“IDM is unique. It's among a very few integrated design master's programs so it's in a small set to start with. But the reason we get the reaction from prospective students that we do is for the kind of gestalt and culture around and within the program.
You’ve seen this little simple model of DFV: Desirability—Feasibility—Viability. That’s not new, I’ve been teaching that for decades—design, engineering, and business. It’s the formula for success in business in general. But what IDM founder Matt Kressy did was put a heart at the center of it. And what that says is, “You know what, there are a whole bunch of successful designs that are desirable, feasible, viable, but not particularly responsible, not particularly good for the world, not good for people, not good for the planet, not good for society, sustainability.” What’s missing is what I refer to as responsibility, some people call it sustainability. Matt calls it love. And basically, what it says is, “Yeah, we can have a whole bunch of success and destroy the planet, and we’ll have profits all along the way.”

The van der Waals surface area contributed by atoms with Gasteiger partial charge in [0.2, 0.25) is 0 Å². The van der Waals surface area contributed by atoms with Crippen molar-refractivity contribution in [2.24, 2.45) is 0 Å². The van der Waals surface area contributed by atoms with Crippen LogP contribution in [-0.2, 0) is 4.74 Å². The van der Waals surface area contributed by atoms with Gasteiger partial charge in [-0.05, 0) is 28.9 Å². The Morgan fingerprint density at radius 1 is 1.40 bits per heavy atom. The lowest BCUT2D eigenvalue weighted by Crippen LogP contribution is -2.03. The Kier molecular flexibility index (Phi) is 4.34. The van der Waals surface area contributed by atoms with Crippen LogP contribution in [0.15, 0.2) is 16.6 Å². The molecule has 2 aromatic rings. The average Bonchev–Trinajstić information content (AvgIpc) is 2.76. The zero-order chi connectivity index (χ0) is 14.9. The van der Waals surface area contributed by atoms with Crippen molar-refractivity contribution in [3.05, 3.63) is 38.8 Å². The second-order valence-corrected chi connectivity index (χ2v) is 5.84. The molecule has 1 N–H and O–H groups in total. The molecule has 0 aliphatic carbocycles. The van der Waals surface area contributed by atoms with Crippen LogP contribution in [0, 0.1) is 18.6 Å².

“This heart symbolizes what makes us different, that’s there’s a more responsible way to do integrated design, and we have students who are passionate about it and we have instructors who care about it.”